There is no doubt that Son of the Black Sword is Larry Correia’s most accomplished and most engaging book so far. Up until now he’s been writing basically two genres: military-theme urban fantasy (Monster Hunter International) and an absolutely fantastic noir / urban fantasy mashup (the Grimnoir Chronicles). The first Monster Hunter International was a self-published phenomenon that launched Correia’s career. He has written several follow-up novels himself, and has a retro-themed book co-written with John Ringo coming out in August. Despite the great popularity, however, the first book didn’t really work for me and I haven’t read any of the sequels.
The Grimnoir Chronicles, on the other hand, were fantastic. The first, Hard Magic, still has one of the greatest fight scenes from any book that I’ve ever read,1 and I found everything about the series—the inter-War setting, the characters, the plot, all of it—to be top-notch world-building and story-telling.
Son of the Black Sword, however, is something completely different. Instead of fantasy with a 20th or 21st century setting, the world is a distant-future, post-apocalyptic magical setting with strong Eastern influences (caste-system, warrior code, honor-based culture, etc.) It’s a richly-imagined world with a lot of tantalizing historical back story that Correia doles out sparingly as the main plot line moves along. The plot is intricate, with different social-political factions vying for power using political machination, covert violence, and overt warfare. Correia does an excellent job of balancing the intricacies of the plot with individual narrative arcs that make sense, bolstered by a diverse and strongly-written cast of characters which provide a wide variety of perspectives and motivations on the unfolding action.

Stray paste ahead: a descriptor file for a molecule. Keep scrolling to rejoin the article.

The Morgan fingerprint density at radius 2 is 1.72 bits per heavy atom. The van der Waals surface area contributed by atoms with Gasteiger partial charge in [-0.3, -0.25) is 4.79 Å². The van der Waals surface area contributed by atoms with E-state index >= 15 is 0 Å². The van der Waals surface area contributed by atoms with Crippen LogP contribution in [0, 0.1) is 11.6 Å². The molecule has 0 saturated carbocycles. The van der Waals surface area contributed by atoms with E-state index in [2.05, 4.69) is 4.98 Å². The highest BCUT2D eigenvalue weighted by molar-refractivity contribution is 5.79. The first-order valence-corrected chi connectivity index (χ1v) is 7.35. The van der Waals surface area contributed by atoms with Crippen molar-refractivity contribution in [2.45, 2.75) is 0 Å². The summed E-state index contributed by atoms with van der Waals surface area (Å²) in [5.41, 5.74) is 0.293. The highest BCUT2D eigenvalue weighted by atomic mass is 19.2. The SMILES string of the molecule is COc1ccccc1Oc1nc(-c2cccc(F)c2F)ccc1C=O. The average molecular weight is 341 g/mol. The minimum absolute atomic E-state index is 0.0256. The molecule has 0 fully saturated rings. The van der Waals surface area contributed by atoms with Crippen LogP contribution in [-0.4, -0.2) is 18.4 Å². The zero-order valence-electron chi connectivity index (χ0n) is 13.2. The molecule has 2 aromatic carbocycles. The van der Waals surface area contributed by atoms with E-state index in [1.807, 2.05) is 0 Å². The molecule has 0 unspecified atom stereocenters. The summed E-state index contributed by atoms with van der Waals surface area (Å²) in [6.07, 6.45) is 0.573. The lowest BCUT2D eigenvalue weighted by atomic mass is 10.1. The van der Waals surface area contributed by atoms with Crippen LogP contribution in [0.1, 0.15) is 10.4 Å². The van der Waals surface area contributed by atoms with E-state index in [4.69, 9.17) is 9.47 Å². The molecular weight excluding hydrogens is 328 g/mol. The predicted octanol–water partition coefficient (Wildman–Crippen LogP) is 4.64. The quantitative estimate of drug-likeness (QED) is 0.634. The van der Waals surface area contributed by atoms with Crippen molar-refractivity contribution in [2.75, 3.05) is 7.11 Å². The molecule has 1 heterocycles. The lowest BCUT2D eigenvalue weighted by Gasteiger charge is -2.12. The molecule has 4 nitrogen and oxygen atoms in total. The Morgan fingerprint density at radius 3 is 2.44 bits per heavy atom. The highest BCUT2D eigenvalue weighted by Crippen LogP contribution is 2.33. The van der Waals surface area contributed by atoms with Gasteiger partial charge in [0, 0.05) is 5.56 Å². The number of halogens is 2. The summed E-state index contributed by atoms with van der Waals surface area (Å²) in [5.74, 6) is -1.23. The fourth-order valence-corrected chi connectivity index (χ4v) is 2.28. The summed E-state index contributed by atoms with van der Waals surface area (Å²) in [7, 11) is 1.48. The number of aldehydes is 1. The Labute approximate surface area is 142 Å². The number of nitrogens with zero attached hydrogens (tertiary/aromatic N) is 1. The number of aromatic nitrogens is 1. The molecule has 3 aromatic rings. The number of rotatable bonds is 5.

First and foremost, however, the book is a lot of fun to read. The choices that the characters face are compelling and difficult, and they face them with intellect and force of personality. The battles are frequent, hectic, and exciting.
One other thing that I noticed in my original review for Goodreads, is that Correia’s Mormon influences are on display in interesting ways in this book. Mormons have long had an interesting relationship with science fiction and fantasy: Orson Scott Card, Brandon Sanderson, Dave Wolverton (aka David Farland), Brad Torgersen and Shannon Hale are just the writers I can think of off the top of my head are active in the genre right now.2 As a fellow Mormon it’s kind of a hobby of mine to spot the common cultural influences in their work. Sometimes it’s quite obvious (Card’s Homecoming series is an imaginative recasting of the first narrative arc of the Book of Mormon in a sci-fi setting) and other times it’s not nearly as noticeable (Sanderon’s approach to romance and family is distinctly Mormon, if you know what to look for). I didn’t really spot any Mormon themes at all in Correia’s earlier works, either the Monster Hunter International or Grimnoir books. I could make something convincing up if I tried (that’s what writers do, after all), but I can’t honestly say that anything struck me as I was reading them. But Son of the Black Sword is quite different in that regard, and the Mormon themes—though probably undetectable to non-Mormons—are quite distinctive. If that sounds interesting to you at all, read my Goodreads review for the details.
All in all, Son of the Black Sword is one of the best 2015 books I read, and I’m eagerly awaiting the sequel.